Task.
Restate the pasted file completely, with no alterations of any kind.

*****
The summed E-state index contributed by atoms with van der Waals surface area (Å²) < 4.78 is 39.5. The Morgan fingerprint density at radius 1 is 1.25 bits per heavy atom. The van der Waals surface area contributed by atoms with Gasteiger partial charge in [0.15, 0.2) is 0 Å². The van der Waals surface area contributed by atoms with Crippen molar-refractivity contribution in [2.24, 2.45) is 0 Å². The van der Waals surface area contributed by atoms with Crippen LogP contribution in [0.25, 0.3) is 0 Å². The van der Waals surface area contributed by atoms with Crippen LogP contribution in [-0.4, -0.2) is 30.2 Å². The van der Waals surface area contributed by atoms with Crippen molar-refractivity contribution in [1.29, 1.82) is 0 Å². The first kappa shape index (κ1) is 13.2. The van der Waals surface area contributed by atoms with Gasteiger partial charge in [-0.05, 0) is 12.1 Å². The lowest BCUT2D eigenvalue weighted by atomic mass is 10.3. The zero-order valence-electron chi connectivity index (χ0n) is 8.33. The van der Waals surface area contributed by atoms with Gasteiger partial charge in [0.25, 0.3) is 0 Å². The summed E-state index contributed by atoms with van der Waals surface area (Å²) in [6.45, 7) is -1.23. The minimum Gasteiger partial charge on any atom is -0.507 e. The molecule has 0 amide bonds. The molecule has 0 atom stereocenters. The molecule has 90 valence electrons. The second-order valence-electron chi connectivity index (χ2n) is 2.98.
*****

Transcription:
The summed E-state index contributed by atoms with van der Waals surface area (Å²) < 4.78 is 39.5. The Morgan fingerprint density at radius 1 is 1.25 bits per heavy atom. The van der Waals surface area contributed by atoms with Gasteiger partial charge in [0.15, 0.2) is 0 Å². The van der Waals surface area contributed by atoms with Crippen molar-refractivity contribution in [2.24, 2.45) is 0 Å². The van der Waals surface area contributed by atoms with Crippen LogP contribution in [0.25, 0.3) is 0 Å². The van der Waals surface area contributed by atoms with Crippen LogP contribution in [-0.4, -0.2) is 30.2 Å². The van der Waals surface area contributed by atoms with Crippen molar-refractivity contribution in [1.29, 1.82) is 0 Å². The first kappa shape index (κ1) is 13.2. The van der Waals surface area contributed by atoms with Gasteiger partial charge in [-0.05, 0) is 12.1 Å². The lowest BCUT2D eigenvalue weighted by atomic mass is 10.3. The zero-order valence-electron chi connectivity index (χ0n) is 8.33. The van der Waals surface area contributed by atoms with Gasteiger partial charge in [0.25, 0.3) is 0 Å². The summed E-state index contributed by atoms with van der Waals surface area (Å²) in [6.45, 7) is -1.23. The minimum Gasteiger partial charge on any atom is -0.507 e. The molecule has 0 amide bonds. The molecule has 0 atom stereocenters. The molecule has 90 valence electrons. The second-order valence-electron chi connectivity index (χ2n) is 2.98.